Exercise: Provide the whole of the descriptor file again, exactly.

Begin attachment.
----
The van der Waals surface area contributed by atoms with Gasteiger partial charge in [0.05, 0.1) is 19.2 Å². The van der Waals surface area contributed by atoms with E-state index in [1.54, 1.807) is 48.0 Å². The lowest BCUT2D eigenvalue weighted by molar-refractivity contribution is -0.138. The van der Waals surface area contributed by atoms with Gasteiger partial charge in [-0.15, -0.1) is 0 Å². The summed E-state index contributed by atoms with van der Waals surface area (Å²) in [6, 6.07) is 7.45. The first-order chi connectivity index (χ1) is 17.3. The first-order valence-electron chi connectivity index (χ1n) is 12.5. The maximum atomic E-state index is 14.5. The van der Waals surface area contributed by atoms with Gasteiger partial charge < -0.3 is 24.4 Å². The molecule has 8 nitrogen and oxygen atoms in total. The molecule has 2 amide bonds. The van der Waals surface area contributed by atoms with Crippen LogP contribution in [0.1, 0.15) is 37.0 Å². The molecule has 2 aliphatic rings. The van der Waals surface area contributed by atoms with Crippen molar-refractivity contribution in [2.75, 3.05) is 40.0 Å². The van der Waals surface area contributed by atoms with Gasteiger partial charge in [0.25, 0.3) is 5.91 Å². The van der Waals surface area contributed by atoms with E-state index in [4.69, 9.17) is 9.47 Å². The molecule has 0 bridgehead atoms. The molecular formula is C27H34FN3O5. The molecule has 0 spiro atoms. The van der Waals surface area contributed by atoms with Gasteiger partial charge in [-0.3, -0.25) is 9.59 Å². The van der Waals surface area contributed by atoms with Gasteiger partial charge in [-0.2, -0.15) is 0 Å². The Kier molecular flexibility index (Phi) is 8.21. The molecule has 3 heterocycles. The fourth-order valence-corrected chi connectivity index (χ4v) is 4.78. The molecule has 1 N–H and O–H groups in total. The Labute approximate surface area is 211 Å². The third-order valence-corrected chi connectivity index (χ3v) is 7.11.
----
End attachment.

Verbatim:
The van der Waals surface area contributed by atoms with Gasteiger partial charge in [0.05, 0.1) is 19.2 Å². The van der Waals surface area contributed by atoms with E-state index in [1.54, 1.807) is 48.0 Å². The lowest BCUT2D eigenvalue weighted by molar-refractivity contribution is -0.138. The van der Waals surface area contributed by atoms with Gasteiger partial charge in [-0.15, -0.1) is 0 Å². The summed E-state index contributed by atoms with van der Waals surface area (Å²) in [6, 6.07) is 7.45. The first-order chi connectivity index (χ1) is 17.3. The first-order valence-electron chi connectivity index (χ1n) is 12.5. The maximum atomic E-state index is 14.5. The van der Waals surface area contributed by atoms with Gasteiger partial charge < -0.3 is 24.4 Å². The molecule has 8 nitrogen and oxygen atoms in total. The molecule has 2 amide bonds. The van der Waals surface area contributed by atoms with Crippen LogP contribution in [0.1, 0.15) is 37.0 Å². The molecule has 2 aliphatic rings. The van der Waals surface area contributed by atoms with Crippen molar-refractivity contribution in [2.75, 3.05) is 40.0 Å². The van der Waals surface area contributed by atoms with Gasteiger partial charge in [0.25, 0.3) is 5.91 Å². The van der Waals surface area contributed by atoms with E-state index in [4.69, 9.17) is 9.47 Å². The molecule has 0 bridgehead atoms. The molecular formula is C27H34FN3O5. The molecule has 0 spiro atoms. The van der Waals surface area contributed by atoms with Gasteiger partial charge in [-0.3, -0.25) is 9.59 Å². The van der Waals surface area contributed by atoms with Gasteiger partial charge in [-0.2, -0.15) is 0 Å². The Kier molecular flexibility index (Phi) is 8.21. The molecule has 3 heterocycles. The fourth-order valence-corrected chi connectivity index (χ4v) is 4.78. The molecule has 1 N–H and O–H groups in total. The Labute approximate surface area is 211 Å². The third-order valence-corrected chi connectivity index (χ3v) is 7.11.